Thursday, March 1, 2018

A Hermeneutic of Love

One of the most important principles in hermeneutics (proper interpretation) is to seek to understand what the message originally meant. Although the principles of the Bible are timeless, the actual stories happened to real people and the words were recorded so real people could remember them. The same is true with the various New Testament letters. They were written to real people making up real churches dealing with real problems. And the same is true with the various teachings of the Bible, including Jesus sermon in Matthew 5-7. His teaching was not random; rather, it was very purposeful. He was teaching those who were with Him near the very beginning of His ministry to know what life was like from a Kingdom perspective.

Over the past several weeks, I have been preaching through this magnificent sermon and reflecting on some thoughts here in this blog. The ultimate idea is that Jesus wants His followers to think in terms of “on earth as it is in heaven” and thus is teaching those listening (and now reading) what living in the Kingdom of God is like. In the first part of this sermon, Jesus began by sharing about the blessings of being a true followers (the Beatitudes), then said that true righteousness must be greater than those who parade themselves around as righteous people (the Pharisees), and finally gave His commentary on several commands that had been tainted over the years. Then, at the conclusion of what we call Matthew 5, Jesus said that those listening (“you”) must be perfect because our Father is perfect.

Everything Jesus has said to this point in His sermon has one single theme – love. The first verses point to a God who loves us, and then Jesus turns to how our love for God and others should be lived out in our daily lives. Of course, living in this manner is difficult, but a part of that is due to perspective.

In preaching this series, I have been especially focused on trying to get to how the people listening to Jesus that day may have considered His words. Again, the words were originally said to people living in a context that was 2000 years ago. Certainly, Jesus’ words are timeless, but He said them to the people then, and thus we must realize that He said particular words and used particular examples for a reason. (I often use the analogy of baseball here. If someone were to describe the game of baseball they might talk about hitting a ball with a bat. But the context matters. For instance, telling a similar story 200 years ago would cause the listener to think something very different for bats would only be known as the flying mammal.) Thus, as we begin to understand what the words meant then, we can better relate the words to what they mean now and how we should live accordingly. The challenge is that records of the past are much more difficult to find and so sometimes assumptions must be made.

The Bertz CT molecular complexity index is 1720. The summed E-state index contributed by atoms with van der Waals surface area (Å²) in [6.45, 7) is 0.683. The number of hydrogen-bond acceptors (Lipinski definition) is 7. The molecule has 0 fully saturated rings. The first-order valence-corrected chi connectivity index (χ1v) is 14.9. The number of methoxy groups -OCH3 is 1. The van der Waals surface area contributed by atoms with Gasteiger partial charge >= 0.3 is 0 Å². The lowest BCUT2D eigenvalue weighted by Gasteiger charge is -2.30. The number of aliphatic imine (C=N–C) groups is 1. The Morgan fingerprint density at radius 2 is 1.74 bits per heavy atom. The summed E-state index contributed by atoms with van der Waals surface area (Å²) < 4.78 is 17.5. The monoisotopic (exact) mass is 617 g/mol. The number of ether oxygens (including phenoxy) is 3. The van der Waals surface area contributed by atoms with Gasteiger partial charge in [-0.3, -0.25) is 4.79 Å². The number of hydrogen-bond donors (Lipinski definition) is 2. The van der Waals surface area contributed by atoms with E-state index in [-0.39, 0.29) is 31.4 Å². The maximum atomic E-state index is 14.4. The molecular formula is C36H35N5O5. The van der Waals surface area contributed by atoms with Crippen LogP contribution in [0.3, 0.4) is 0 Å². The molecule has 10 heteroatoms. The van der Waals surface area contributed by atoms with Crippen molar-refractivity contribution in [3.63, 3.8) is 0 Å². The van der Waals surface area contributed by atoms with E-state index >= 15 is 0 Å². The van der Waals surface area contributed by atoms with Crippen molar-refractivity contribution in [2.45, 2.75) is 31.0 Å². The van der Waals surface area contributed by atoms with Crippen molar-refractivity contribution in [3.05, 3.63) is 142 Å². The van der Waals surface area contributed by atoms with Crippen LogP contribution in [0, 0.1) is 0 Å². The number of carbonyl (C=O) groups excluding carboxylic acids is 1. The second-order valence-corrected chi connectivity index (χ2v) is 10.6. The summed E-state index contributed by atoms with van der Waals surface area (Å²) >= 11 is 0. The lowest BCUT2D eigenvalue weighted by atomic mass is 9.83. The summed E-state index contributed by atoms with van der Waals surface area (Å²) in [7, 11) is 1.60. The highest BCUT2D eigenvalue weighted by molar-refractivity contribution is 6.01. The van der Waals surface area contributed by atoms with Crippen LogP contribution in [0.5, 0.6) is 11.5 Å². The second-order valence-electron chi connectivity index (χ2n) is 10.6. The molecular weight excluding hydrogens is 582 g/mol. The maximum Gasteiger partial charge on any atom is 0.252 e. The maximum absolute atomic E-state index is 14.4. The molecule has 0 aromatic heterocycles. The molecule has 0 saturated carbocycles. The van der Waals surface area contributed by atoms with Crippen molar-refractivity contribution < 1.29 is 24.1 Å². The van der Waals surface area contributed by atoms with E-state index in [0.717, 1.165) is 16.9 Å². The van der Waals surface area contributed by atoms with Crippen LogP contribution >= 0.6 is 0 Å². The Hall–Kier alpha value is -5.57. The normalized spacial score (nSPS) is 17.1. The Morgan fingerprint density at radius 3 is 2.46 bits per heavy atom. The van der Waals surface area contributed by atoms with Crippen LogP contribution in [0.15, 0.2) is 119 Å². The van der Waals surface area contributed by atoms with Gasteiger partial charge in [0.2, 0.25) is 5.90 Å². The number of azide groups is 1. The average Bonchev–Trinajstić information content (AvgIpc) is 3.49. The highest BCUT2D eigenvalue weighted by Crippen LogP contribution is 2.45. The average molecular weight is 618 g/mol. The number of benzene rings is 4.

However, all of the teaching Jesus did in this first part of this sermon (Matthew 5) leads to the unmistakable purpose to love. In fact, the last of the commands Jesus mentions is that we should love even our enemies and we do so because our Father does so. Thus, Jesus ends this portion by saying that we should be perfect because our Father is perfect. Contextually, Jesus is speaking about being perfect in love, not in action. Of course, neither is possible. We have sinned and will continue to do so until we are made complete on the day of Christ Jesus (Philippians 1.6). But our nature can be perfect because Christ’s righteousness becomes our own when we place our faith in Him. Thus, we may not live perfectly, but we may be considered perfect by our Father because of our faith in the Son. As such, we must grow in our capacity to love – even as Jesus showed us what it means to love others, including our enemies.

I am the first to admit that this is not easy. I fail miserably sometimes. But if Jesus said we should do so, then I cannot dismiss my need to do so if I truly want to be a follower. I thank God for giving me a demeanor that is not hateful or spiteful. But to actively love requires intentionality, and sometimes I am not as intentional as I need to be. This series has reminded me that I must focus more on loving in all aspects of my life. As Paul wrote, we may do many things excellently, but if we do not do it with love, then we miss out on the real purpose of life. Jesus knew this. Jesus taught this. Jesus lived this. And we should too. 

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